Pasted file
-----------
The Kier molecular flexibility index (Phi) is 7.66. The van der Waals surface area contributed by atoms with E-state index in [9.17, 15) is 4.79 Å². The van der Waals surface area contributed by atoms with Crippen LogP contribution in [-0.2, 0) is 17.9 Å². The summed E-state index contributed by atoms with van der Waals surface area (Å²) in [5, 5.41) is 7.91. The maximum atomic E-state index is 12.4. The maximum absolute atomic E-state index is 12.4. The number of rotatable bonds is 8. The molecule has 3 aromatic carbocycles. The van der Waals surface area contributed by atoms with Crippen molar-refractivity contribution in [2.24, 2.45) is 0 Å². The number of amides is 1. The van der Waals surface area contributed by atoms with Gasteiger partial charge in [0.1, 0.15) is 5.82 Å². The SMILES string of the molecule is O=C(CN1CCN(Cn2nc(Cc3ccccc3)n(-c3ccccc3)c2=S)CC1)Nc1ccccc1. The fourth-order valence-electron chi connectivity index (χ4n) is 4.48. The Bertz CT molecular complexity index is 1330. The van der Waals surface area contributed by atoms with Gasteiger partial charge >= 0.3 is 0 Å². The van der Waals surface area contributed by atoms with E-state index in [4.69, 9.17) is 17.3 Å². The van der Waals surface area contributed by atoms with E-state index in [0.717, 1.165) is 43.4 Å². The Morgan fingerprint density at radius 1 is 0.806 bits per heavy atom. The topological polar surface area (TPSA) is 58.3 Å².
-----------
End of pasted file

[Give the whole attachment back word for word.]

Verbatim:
The Kier molecular flexibility index (Phi) is 7.66. The van der Waals surface area contributed by atoms with E-state index in [9.17, 15) is 4.79 Å². The van der Waals surface area contributed by atoms with Crippen LogP contribution in [-0.2, 0) is 17.9 Å². The summed E-state index contributed by atoms with van der Waals surface area (Å²) in [5, 5.41) is 7.91. The maximum atomic E-state index is 12.4. The maximum absolute atomic E-state index is 12.4. The number of rotatable bonds is 8. The molecule has 3 aromatic carbocycles. The van der Waals surface area contributed by atoms with Crippen molar-refractivity contribution in [2.24, 2.45) is 0 Å². The number of amides is 1. The van der Waals surface area contributed by atoms with Gasteiger partial charge in [0.1, 0.15) is 5.82 Å². The SMILES string of the molecule is O=C(CN1CCN(Cn2nc(Cc3ccccc3)n(-c3ccccc3)c2=S)CC1)Nc1ccccc1. The fourth-order valence-electron chi connectivity index (χ4n) is 4.48. The Bertz CT molecular complexity index is 1330. The van der Waals surface area contributed by atoms with Gasteiger partial charge >= 0.3 is 0 Å². The van der Waals surface area contributed by atoms with E-state index in [4.69, 9.17) is 17.3 Å². The van der Waals surface area contributed by atoms with E-state index in [0.717, 1.165) is 43.4 Å². The Morgan fingerprint density at radius 1 is 0.806 bits per heavy atom. The topological polar surface area (TPSA) is 58.3 Å².